Dealing with Bullying by Pastor Alicia Lafleur
The first day of school can be scary for both parents and children. I remember my first day of grade one. My dad and I walked to the school. After a brief introduction in the office, the Principal assured my dad I was in good hands and she walked me to Mrs. Quick’s class. As I entered the room, a sense of panic hit and my eyes swelled up with tears. I looked, dressed and spoke quite different from the children in the class. Then, the dreaded lunch time came. I can’t remember what else my parents had packed me for lunch, but I do recall taking a bite of a ginger snap cookie when it happened. The laughing began when a boy made a comment about my nose. He then moved on to make fun of the texture of my hair and the fact that my shoes were from Bargain Harold’s. I did what perhaps any child who had gone through such a lunchtime experience would have done. I went to the washroom and spent the rest of the lunch hour in a stall crying.
After a few more lunches in the washroom, the pressure and the hurt became serious enough; my parents stepped in and met with the Principal and teachers. I can recall the Principal calling me to her office in private and telling me that should anything else happen I need to tell her first and not go crying to my parents. From that moment, I kept silent. According to the Red Cross, over half of bullied children do not report being bullied to a teacher. However, 71 per cent of teachers say they usually intervene with bullying problems; but only 25 per cent of students say that teachers intervene[i]. I can go on for pages telling stories of being bullied all through grade school. Bullying was a social issue for me in the 1980s and is also a very real experience for many kids today. Unfortunately it isn’t confined to the lunchroom or schoolyard anymore; today bullies can come into your home via cyberspace.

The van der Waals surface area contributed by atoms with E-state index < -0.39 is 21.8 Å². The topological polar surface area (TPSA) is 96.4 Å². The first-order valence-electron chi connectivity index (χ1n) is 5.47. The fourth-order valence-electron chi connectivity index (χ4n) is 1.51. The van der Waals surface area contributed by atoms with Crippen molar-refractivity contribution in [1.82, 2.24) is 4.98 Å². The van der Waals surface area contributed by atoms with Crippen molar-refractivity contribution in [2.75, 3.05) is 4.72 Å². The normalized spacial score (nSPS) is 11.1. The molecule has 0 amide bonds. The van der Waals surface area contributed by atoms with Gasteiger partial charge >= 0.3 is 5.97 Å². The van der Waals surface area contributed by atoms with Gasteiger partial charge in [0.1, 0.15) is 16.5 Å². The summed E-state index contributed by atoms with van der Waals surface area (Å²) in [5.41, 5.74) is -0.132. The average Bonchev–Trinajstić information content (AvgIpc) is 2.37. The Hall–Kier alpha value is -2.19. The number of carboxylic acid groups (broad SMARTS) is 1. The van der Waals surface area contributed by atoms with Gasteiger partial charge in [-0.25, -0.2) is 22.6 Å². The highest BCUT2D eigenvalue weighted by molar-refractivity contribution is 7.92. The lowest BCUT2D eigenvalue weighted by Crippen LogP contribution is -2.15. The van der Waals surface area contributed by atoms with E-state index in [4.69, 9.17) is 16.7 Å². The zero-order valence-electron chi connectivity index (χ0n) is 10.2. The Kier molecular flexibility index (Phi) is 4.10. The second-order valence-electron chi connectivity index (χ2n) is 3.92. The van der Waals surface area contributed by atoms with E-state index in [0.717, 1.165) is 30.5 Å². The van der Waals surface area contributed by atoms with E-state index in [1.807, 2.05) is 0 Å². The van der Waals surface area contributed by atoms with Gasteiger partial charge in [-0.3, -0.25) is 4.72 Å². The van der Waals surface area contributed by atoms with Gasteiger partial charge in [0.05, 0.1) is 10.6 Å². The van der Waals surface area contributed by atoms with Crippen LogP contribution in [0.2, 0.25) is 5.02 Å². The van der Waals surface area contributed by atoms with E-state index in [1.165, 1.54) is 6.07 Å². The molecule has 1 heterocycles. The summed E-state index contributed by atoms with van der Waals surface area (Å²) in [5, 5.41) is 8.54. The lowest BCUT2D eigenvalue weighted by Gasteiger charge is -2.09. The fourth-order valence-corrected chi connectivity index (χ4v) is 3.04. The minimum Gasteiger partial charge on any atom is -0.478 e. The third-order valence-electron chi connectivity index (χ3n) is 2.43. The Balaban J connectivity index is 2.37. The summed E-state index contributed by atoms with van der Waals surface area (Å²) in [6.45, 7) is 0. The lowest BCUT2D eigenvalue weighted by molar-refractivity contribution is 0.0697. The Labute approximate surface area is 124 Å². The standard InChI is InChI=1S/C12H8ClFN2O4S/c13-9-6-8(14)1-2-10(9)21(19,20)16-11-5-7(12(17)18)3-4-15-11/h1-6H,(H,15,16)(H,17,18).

According to the Canadian Institute of Health Research[ii]:
- Canada has the 9th highest rate of bullying in the 13-years-olds category on a scale of 35 countries
- At least 1 in 3 adolescent students in Canada have reported being bullied recently
- 47% of Canadian parents report having a child victim of bullying
- Any participation in bullying increases the risk of suicidal ideas in youth
- Girls are more likely to be bullied on the Internet than boys
- The most common form of cyber-bullying involved receiving threatening or aggressive e-mails or instant messages, reported by 73% of victims
Bullying can have long lasting physical and psychological effects on a child. Some signs that your child is being bullied can include: loss of interest in school activities, absenteeism, skipping/dropping classes, tardiness and truancy, lower-quality schoolwork, lower grades, fear, anger, depression, and changes in your child’s personality.
There may be several responses to bullying depending on the type of bullying. Regardless of the type of bullying we should try our best to avoid a response that is based on emotions. Rather, the response must be dealt with logically and biblically. If your child tells you that he or she is being bullied, avoid overreacting or responding in anger. Allow your child to tell his or her story uninterrupted. Be sure to get details like: who the person is, where it is happening and for how long it has been going on, do any other adults know? Make a note of all of the details and discretely take photos of any injuries or damage to property. If the bullying involves criminal activity, report the information to the police. If it occurred in a public place (school, sports club etc.) report it to the authority figure responsible. Finally, pray with and for your child and for the bully.
8 He rules the world in righteousness
and judges the peoples with equity.
9 The Lord is a refuge for the oppressed,
a stronghold in times of trouble.
10 Those who know your name trust in you,
for you, Lord, have never forsaken those who seek you.
Psalm 9:8-10 (NIV)
It is always important to keep the lines of communication open between you and your child. Initiate conversations after activities. Ask open ended questions to promote conversation. This will give you insight and show your child that you are genuinely interested. Be sure to monitor your child’s media use (cell phone and computer). If cyberbullying is the case, Thomas Jacobs, author of Teen Cyberbullying Investigated, advises “A message to the bully and/or bully’s parents may put a stop to it.” He recommends a brief call or message to indicate that you’re aware of what’s happening and want it to stop, but advises against accusations over who said what or who started it. “Then, if necessary, contact the cell phone provider, the social network, etc.”[i]
If you find it necessary, seek counselling for your child through your church, your child’s school, or contact the Focus on the Family Canada’s counselling staff at 1.800.661.9800.http://www.redcross.ca/how-we-help/violence–bullying-and-abuse-prevention/educators/bullying-and-harassment-prevention/facts-on-bullying-and-harassment  http://www.cihr-irsc.gc.ca/e/45838.html